It's been a long, cold journey since your last day off. Memorial day weekend is the unofficial start to summertime and it's time to be thinking about how you're going to spend those days and nights in the season's unofficial headquarters: your backyard. When it's time for grillin' and chillin', nothing beats the outdoor kitchen. Good friends, good food, mixed in with a whole lot of fun and some adult beverages....how bad can that be? Here are some great tips on what it takes to begin or complete your outdoor kitchen.
The smell of cooked meat conjures memories of great times at backyard parties. Essential to any outdoor gathering is top notch, high volume grill. For value and convenience, I highly recommend a gas grill. Gas grills can vary between $50 and $5000, so it's best to consider how often you'll use it, and what extras you might need. If you've got the money, I'd suggest a grill between $400 to $800 depending on how many people you'll want to be feeding. These are typically stand alone models (as opposed to built in models) and are above average in capacity, durability and quality. Invest in a heavy duty cover (typically $30-$50 bucks) and possibly a $20 gas gauge so you'll always know how much gas you've got left. There is a difference between propane and natural gas, so if you're hooking to a gas source from the house, make sure your grill can accommodate it.
2. The Outdoor Sink
Nothing makes preparation and clean up easier than an outdoor sink. Even when not in use an outdoor sink can be filled with ice and becomes an easy access cooler for all your summertime drinks. The real cost of outdoor sinks comes in running an outdoor water line from the home, which depends on the home. There are two main issues to consider when purchasing a sink: material and thickness. For the money, most outdoor sinks will be stainless steel; however, they can be made from most anything depending on your tastes. Some grades of stainless steel are more resistant to corrosion (such as grade 304) because of the material properties. As for thickness of material, that really depends on your intended use. Obviously, thicker material will cost more, but will be much more durable. Anywhere between 16 and 20 gauge should give you value and durability. Consider most sinks to be between $250 and $500 with the additional plumbing of $1000 to $3000.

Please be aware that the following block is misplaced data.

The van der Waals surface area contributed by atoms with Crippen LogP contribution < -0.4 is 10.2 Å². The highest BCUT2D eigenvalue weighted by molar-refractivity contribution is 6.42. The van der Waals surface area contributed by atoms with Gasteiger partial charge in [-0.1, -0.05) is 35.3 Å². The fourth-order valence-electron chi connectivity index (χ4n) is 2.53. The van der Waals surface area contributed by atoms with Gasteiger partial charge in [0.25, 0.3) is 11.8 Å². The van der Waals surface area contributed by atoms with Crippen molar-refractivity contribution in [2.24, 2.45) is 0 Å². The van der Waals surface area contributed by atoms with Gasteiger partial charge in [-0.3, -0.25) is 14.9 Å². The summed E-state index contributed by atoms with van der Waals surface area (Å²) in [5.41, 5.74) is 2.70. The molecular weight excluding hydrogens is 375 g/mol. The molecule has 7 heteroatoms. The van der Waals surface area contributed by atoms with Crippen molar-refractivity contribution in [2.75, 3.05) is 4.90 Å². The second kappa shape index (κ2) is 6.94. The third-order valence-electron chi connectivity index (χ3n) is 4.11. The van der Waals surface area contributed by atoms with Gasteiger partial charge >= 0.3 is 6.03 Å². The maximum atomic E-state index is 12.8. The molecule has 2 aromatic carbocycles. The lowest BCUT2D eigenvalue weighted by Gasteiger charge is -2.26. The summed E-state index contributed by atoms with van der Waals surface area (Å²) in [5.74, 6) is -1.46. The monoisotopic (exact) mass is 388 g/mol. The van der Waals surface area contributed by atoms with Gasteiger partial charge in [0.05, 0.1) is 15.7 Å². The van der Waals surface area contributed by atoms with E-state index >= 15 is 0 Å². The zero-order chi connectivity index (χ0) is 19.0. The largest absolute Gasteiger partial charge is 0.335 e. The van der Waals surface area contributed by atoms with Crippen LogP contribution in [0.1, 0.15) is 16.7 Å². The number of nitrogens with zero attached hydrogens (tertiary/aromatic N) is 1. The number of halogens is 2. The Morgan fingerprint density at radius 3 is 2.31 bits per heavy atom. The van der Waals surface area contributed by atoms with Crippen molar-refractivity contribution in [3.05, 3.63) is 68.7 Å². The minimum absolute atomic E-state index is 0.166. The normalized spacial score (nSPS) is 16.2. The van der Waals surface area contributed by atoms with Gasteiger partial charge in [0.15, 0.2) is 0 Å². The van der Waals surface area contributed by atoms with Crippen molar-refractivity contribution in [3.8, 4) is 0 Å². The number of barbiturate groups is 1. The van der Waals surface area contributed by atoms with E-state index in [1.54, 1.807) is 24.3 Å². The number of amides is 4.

Believe it or not, there is a difference between indoor and outdoor refrigerator models. Because of the varying levels of temperature and humidity, outdoor fridges typically work harder and have to be more durable. Venting is also an issue, which will influence whether you need a built in or free standing model. Free standing models are vented in the front so less clearance is required. Typically, all outdoor fridges are made out of stainless, to prevent rust and corrosion. Refrigerators run off of a 110 volt GFCI outlet which will be an additional cost if you don't have an outlet to accommodate it. Outdoor fridges are perfect for homes with pools because you can always grab a cool drink without tracking anything in your home. Let's also not forget the options you have with dedicated beer fridges or kegarators. Oh the possibilities...
All in all, setting up and paying for your outdoor kitchen doesn't need to be difficult. By doing the right research, you can really make an outdoor kitchen come to life. Nothing is better than hosting your friends and family over Memorial Day and making memorable experience. I wish you a very safe and happy holiday!
Jared Reimer is a real estate broker with Prudential Rocky
Mountain Realtors in Northern Colorado.
Real estate is his passion and he always wants to connect with
like-minded and savvy real estate fans.
For more information or to get in touch with Jared, please visit his
website at www.ReimerRE.com or email him